(CN) – In an explosive week for Syracuse University, five suspended students brought a federal complaint Tuesday that says the school defamed them and violated their civil rights over leaked footage of their boorish fraternity roast.
Represented by the Syracuse firm Smith Sovik, the students filed their suit anonymously in U.S. District Court for the Northern District of New York.
Just a day earlier the students learned that they were being suspended over videos that had been shared with school officials and with Syracuse University’s campus newspaper, The Daily Orange, of their March 30, 2018, roast at the Theta Tau frat house.
Tuesday’s complaint links to two of the videos on The Daily Orange’s Youtube page. In a series of skits permeated with laughter, heckling and some boos, the videos capture several students alternately mimicking a handicap, bestiality, fellatio, sexual assault and a Southern accent. “Too far,” students in the audience can be heard complaining after one skit laden with obscenities and racial slurs.
Tuesday’s complaint says school administrators brushed over the satirical context of the video in their rush to “salvage Syracuse University’s reputation at plaintiffs’ expense.”
“Within minutes of the roast recordings leaking, defendants had effectively concluded the investigation;” the complaint states. “Defendants had: (1) expelled the fraternity for nothing more than being identifiable in the recording; (2) identified Theta Tau as the organization in the video to the community, outing plaintiffs and their organization and subjecting Plaintiffs to ridicule and scorn; and (3) proclaimed the participants as racist, anti-sematic (sic), homophobic, sexist, and hostile to people with disabilities instead of contextualizing the recording as satirical. All that defendants have done is overreact, speed to judgment, and portray the students as ‘criminals.’”
Theta Tau is one of the country’s oldest and largest co-educational fraternities devoted to engineers. The complaint notes that the roast of Theta Tau brothers “is a time-honored chapter tradition that builds unity by satirically and hyperbolically depicting brothers.”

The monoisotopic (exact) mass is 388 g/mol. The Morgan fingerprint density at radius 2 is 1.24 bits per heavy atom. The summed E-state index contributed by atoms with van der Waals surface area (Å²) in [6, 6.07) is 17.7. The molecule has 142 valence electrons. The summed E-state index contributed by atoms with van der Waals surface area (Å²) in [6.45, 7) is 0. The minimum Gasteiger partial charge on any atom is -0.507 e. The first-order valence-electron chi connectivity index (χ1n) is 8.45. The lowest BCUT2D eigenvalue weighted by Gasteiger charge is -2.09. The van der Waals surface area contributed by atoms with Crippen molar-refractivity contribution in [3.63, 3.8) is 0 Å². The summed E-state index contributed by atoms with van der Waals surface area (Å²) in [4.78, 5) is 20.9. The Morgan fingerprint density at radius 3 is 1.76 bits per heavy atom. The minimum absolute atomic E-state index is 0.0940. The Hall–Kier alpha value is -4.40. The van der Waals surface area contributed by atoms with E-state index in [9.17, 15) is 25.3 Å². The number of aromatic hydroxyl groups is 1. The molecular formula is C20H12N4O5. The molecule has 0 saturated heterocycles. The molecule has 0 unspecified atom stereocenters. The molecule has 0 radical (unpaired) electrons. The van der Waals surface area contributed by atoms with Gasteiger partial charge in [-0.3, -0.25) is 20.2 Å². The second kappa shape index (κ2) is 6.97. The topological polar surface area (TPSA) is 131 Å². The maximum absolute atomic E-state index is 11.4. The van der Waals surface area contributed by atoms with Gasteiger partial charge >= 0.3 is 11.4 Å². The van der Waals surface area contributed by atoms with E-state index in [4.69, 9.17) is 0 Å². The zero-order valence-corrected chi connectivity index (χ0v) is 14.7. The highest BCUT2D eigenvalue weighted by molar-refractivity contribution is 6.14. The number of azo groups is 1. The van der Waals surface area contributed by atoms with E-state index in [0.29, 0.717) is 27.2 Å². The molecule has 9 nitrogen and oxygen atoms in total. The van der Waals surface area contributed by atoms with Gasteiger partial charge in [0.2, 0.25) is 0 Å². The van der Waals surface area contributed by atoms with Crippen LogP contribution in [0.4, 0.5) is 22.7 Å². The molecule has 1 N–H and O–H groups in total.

Calling out the unauthorized dissemination of the roast recordings, the students also note that the skits were performed privately but recordings were made out of respect for any chapter members who could not attend the event itself.
Syracuse University spokeswoman Sarah Scalese defended the school’s treatment of the students, but otherwise declined to comment on pending litigation.
“The university stands by the actions it took to protect the well-being of the campus community and maintain a respectful and safe learning environment,” Scalese said.
Though the complaint shields their identities, the plaintiffs in the complaint are described as ethnically diverse. Four of the five are freshman pledges to Theta Tau — one is black, one Central American and the third Indian American. John Doe #5 is described only as a chapter member.
While these five were suspended, the complaint notes that 18 students received letters from Syracuse University on April 21 informing them that they had committed public-safety violations. Syracuse also permanently expelled the fraternity that same day.
In contrast to this rhetoric, however, the complaint quotes a local prosecutor as saying that there was “nothing” criminal about the videos.
“In point of fact, District Attorney William Fitzpatrick repeatedly denied that the conduct constituted crimes,” the complaint states. “Reviewing the videos in context, he drew the reasonable conclusion that the University continues to ignore: while the video may depict ‘rank stupidity, … luckily stupidity is not a crime’.”
The students say Syracuse University went on damage control as the roast recordings made headlines across the country. “The roast recordings … have been repeatedly decontextualized, intentionally distorted, and maligned to Plaintiffs detriment in favor of the university’s public relations response campaign,” the complaint states. “Instead of portraying the roast in its satirical intent, University officials have selectively commented on snippets to make the roast appear as though the excerpts were seriously held views of the participants.”
In addition to an injunction, the five students seek punitive damages, alleging breach of contract, defamation, bad faith, and violations of the First and 14th Amendments.